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Yellow Fever

April 2017: Yellow Fever Outbreak in Brazil!

As of March 31st, the Government of Canada has issued a travel health notice for travelers going to Brazil. There is an outbreak of yellow fever in some areas of Brazil, including the seven states: Bahia, Espirito, Snato, Goias, Minas Gerais, Rio de Janeiro, Sao Paulo, and Tocantins. For travelers wishing to head to Brazil, the yellow fever vaccination is recommended. It is important to note that the shortage in yellow fever vaccinations is currently still in effect, so be sure to check check in with a Designated Yellow Fever Vaccination Centre a minimum of SIX WEEKS before departure. Travelers are also asked to consider not travelling to Brazil, or other places with yellow fever, until further notice. If you do travel, remember to bring your Yellow Fever Vaccination Card and to protect yourself from mosquito bites. If you feel ill, check-in with a doctor, and make sure to mention that you’ve traveled to a place with yellow fever.

Source: Travel.gc.ca

Zika Virus

Jan 2017: Zika Virus Update

Local transmission of Zika virus has been reported in Florida and Texas (in the United States). Individuals travelling to these areas are reminded to:

  • avoid travel if you are pregnant or planning pregnancy
  • protect themselves against mosquito bites using a variety of insect repellent, permethrin coated clothing, nets, and avoiding the outdoors during dawn and dusk hours, when there are the most mosquitoes
  • avoid sex during and 6 months after visiting an area with Zika virus, especially with partners that have been infected with Zika virus
  • after returning, pay attention to your health; if you develop any symptoms of Zika or feel sick, let your doctor or other healthcare provider know, and let them know you have recently travelled to an area with Zika virus

Zika virus is a mosquito-borne disease that can cause Guillain-Barre Syndrom and microcephaly in fetuses of pregnant women.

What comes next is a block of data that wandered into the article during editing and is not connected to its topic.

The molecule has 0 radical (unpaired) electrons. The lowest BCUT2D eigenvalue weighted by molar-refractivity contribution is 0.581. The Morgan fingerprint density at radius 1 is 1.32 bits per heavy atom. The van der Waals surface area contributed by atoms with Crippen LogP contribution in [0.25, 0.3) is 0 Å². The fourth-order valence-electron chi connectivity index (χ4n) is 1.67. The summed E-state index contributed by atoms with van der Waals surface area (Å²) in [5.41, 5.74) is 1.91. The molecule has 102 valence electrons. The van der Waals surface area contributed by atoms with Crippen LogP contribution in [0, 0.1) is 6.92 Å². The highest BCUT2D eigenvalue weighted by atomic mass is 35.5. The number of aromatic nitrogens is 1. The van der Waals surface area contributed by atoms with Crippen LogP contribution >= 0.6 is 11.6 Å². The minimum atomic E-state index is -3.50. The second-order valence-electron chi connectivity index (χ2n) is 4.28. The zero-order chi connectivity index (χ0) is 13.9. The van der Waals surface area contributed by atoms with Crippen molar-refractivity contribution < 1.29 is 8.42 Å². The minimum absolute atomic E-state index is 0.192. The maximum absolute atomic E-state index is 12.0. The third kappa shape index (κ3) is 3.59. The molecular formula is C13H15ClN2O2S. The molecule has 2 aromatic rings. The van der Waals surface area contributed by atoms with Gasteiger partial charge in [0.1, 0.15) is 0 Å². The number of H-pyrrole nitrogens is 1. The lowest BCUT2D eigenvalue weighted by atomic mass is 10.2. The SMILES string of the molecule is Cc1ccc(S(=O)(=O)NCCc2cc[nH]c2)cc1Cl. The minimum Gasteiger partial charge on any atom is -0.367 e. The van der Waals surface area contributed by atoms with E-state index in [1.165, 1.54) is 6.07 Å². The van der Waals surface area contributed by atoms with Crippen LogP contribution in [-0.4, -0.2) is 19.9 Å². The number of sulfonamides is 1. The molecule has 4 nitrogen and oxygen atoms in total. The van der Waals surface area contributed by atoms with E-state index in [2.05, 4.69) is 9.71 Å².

Source: Public Health Agency of Canada

Polio News

Polio

March 2017: Polio Update

ome countries currently require proof of vaccination against polio, especially if they intend to stay in a country with identified polio for 1 month or more. While most children in Canada recieve the polio vaccine as part of their routine childhood immunizations, all travellers are asked to ensure their polio vaccinations are up to date. Travellers are asked to:

  • adults: consider getting a booster shot; WHO may require adults to recieve an extra booster vaccination between 4-12 months before international travel to some polio countries, even if immunity is up-to-date.
  • children: make sure the child’s vaccination is up to date; check in with a travel clinic and your pediatrician if you are unsure
  • ensure safe hygiene practices; washing hands before food consumption, ensuring that food is fully cooked and washed in clean water, washing after using the bathroom or changing diapers, and use of alcohol-based sanitizer where soap/ clean water is unavailable.

Polio is a viral illness that is primarily spread from unclean hygiene practices, especially with contaminated water or not practing safe hand-washing practices after using the bathroom/changing diapers. In some cases, polio can cause paralysis. The disease is most dangerous in children under the age of 5, although it can affect people at any age.

Source: Source: http://www.phac-aspc.gc.ca

Lassa Fever News

Lassa Fever in West Africa

There are currently 3 Lassa Fever outbreaks in West Africa: Liberia - since January 2016